Sober Chronicles with Marc Lee Shannon

Sober Chronicles | Hope is not a plan

by Marc Lee Shannon

Wanting something to be true. A desire that you anticipate. The outcome that you dream about and set your daily compass towards to achieve. 


If you ask most recovering alcoholics and addicts, you will often hear this anguished riff running in their stories: “I just kept hoping that somehow, someday, some way…” It’s a common theme. We all knew that something needed to happen to get us off that wrong-turn, deep-in-the-woods, lost dirt road. We all knew that no amount of pleading from our loved ones could change us. We all knew that to continue on our ways of destruction was going to lead us to the inevitable ending. We all knew. But we hoped…

In my “suit” days, as an executive in the corporate world, I had a really interesting and tough friend who was a big-league manufacturers rep in New York. If you know NYC folk then you know they have no problem with speaking plainly and being direct. In fact, it’s a contact sport.  One day were having a tough discussion about some planning and I mentioned that I hoped for a certain outcome for a marketing initiative. Big mistake! He unleashed his wisdom in a fast and less-than-delicate fashion: “Kid! Hope? Ha, hope is NOT a plan!”

I never forgot that moment. 

Later, I related to it in my recovery. Just waiting, wanting, or desiring to live sober was not ever going to get it done. I needed a plan. So, on that day in 2014, I made a choice to get treatment. I did not know how it would end, but at least this beginning was the start of something. Hoping was not enough any longer. Hoping, for me, was not a plan. 

Living this life is different in so many ways. Being more present in my daily life is a gift and a natural byproduct of being sober, but it does not make me less immune to the jabs, pinpricks, punches and full-blown body slams that life serves up. Being sober is not like having a Zen soundtrack playing in your head like a day spa. Hardly. It takes preparation and planning.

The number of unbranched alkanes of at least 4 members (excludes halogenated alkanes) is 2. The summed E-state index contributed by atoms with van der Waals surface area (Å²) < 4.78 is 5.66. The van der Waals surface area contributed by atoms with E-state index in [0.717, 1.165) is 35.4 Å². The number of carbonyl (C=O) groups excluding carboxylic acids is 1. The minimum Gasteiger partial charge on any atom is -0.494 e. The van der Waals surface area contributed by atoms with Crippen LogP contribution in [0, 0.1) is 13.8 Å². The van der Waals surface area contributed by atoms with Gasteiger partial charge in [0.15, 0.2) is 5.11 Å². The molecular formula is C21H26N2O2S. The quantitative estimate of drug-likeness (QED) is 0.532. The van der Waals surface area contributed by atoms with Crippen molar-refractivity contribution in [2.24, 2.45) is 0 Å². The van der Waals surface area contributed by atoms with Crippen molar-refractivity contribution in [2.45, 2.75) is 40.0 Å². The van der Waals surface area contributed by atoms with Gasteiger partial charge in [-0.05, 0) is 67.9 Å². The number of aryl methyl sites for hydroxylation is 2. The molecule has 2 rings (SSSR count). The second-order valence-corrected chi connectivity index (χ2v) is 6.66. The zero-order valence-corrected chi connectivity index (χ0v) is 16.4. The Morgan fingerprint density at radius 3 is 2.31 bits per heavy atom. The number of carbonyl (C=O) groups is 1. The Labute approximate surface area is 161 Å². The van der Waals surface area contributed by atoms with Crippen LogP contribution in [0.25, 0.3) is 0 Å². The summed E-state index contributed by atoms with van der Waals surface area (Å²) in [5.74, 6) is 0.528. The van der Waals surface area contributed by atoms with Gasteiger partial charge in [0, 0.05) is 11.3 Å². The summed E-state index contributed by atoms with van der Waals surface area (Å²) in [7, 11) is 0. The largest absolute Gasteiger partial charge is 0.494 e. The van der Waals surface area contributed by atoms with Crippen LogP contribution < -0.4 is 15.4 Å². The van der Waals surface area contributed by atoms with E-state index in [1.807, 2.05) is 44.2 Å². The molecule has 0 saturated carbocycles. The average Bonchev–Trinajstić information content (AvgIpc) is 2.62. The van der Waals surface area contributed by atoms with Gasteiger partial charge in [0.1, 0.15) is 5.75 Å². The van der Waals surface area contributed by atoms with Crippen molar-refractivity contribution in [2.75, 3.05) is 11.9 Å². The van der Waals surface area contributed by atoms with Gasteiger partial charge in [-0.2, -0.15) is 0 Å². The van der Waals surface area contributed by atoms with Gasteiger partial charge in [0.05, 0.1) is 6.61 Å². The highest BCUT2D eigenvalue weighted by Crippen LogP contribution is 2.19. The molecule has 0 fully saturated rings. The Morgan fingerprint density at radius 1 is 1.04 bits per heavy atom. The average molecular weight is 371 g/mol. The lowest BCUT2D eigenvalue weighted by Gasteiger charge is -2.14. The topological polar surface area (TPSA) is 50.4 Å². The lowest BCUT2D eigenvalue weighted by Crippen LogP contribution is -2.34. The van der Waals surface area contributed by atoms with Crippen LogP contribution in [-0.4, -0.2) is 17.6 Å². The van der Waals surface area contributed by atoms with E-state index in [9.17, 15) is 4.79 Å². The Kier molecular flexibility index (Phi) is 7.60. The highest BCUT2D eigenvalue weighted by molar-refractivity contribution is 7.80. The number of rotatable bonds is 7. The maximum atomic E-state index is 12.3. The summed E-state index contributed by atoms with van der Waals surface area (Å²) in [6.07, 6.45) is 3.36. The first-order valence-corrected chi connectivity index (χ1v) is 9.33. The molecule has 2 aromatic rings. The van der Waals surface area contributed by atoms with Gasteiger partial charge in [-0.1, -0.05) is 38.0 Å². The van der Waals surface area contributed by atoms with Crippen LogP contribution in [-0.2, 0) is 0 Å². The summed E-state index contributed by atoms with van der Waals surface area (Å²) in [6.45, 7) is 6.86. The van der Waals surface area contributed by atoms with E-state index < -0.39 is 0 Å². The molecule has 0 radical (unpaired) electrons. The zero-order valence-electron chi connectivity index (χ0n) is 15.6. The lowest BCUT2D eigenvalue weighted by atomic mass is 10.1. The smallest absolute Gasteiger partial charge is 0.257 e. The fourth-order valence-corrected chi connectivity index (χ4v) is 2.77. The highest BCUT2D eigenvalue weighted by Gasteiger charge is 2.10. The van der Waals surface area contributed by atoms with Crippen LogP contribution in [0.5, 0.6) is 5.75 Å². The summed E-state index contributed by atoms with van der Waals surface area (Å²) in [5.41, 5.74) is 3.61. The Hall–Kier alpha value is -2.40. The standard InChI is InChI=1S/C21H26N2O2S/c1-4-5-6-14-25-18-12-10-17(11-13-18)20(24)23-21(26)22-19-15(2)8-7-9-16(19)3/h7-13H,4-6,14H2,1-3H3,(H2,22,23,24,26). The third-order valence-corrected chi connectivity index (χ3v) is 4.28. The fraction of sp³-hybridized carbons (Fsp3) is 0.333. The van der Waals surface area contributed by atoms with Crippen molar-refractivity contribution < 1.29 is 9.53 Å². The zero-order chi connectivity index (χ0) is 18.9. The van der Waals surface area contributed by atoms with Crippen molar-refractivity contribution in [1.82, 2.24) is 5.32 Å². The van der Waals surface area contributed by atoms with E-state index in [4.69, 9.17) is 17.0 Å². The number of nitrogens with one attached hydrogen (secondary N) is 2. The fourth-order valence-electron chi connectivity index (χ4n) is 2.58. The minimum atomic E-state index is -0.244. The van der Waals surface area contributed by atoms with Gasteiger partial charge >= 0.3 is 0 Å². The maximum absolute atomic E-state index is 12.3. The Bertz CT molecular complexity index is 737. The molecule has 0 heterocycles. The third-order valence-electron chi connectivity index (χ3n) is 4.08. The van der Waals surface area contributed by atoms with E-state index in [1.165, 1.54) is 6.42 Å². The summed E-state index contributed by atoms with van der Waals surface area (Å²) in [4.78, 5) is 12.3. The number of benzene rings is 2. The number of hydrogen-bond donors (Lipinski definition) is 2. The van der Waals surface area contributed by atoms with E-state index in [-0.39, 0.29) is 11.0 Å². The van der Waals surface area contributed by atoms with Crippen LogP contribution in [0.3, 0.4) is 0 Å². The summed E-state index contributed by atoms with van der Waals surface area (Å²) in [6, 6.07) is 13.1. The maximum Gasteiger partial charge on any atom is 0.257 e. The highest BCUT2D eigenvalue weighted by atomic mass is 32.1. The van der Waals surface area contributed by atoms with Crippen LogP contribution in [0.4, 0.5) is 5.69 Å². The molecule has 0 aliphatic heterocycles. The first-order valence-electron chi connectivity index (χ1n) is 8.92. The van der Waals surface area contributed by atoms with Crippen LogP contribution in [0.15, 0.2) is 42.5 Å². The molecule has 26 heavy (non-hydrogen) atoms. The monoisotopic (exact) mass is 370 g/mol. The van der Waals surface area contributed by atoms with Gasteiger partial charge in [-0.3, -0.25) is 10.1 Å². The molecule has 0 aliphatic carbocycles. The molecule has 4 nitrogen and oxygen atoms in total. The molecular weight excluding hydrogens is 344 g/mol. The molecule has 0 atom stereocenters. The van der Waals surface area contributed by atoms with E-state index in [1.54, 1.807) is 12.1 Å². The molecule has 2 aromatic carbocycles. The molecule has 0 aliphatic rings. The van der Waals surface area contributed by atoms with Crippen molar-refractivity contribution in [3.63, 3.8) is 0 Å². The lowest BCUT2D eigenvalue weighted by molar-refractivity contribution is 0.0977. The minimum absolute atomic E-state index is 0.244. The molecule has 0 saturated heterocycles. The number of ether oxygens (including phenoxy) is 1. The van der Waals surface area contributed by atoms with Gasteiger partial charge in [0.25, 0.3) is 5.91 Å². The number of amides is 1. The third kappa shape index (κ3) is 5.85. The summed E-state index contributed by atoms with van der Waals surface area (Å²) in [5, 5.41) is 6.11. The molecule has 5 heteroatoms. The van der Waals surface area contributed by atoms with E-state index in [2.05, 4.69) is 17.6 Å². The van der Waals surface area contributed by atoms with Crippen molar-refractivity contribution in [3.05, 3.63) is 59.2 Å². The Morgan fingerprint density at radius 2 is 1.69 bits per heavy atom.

Here are some suggestions that seem to work for me:

Start each day with intention. I get up, sometimes really stupid early, and read something inspiring. We are all drawn to our own muse, so I’ll leave it at that. You know what makes you think, you know what touches your heart, you know what sets the day off. Do it. Every day, or at least as much as possible. Turn off the damn morning network news. There will be more unfortunate tragedy tomorrow. Trust me. 

Do a little better today. Being a perfectly flawed human being is a lot of work. I make incredibly detailed lists of all the things that are going to get done in my Moleskin every day, highlight them with multiple colors and check them off. It feels so good to do that. I feel so productive. But really… just get stuff done and do what you can do. Know that all we can do is try, and remember that when your head hits the pillow.

Press pause. Find your time to stop your mind and think about where you are. I am sure that we can all find a perspective that will shine some gratitude and goodness. No matter where I sit with morning coffee, I will always be able to say, “I’m alive.” I’m breathing, and even though (insert your own version of life’s funny shitshow moment here) is happening, I’m gonna stand up again today. I’m still in the game.

Hope is a wonderful thing and I am a reluctant fan. I don’t talk too much about the “higher power” aspect of sobriety — I have heard that this is a topic I should discuss more in this column from some readers; that’s down the road, personal, and will take some pondering to get out and correct — but,I will say that my personal sense is that whatever is the master of this universe, that force most likely wants us to take responsibility and build the world we need to live in with our own hands. Hope can only be the beginning, a blueprint for the hardhats on this earth to use as a guide. 

Still, no matter what I say, hope is a faithful friend of mine, a comforting wish and colleague that walks with grace and shines light on the dark times. I think it can be a swiss knife in times of difficulty with my sober life. A must for the front pocket.

But hope is not a plan. So, every day I have to go to work and work on this second chance I have been given and lean in.

We are all just walking home in the end, right? So, hang in and steady on.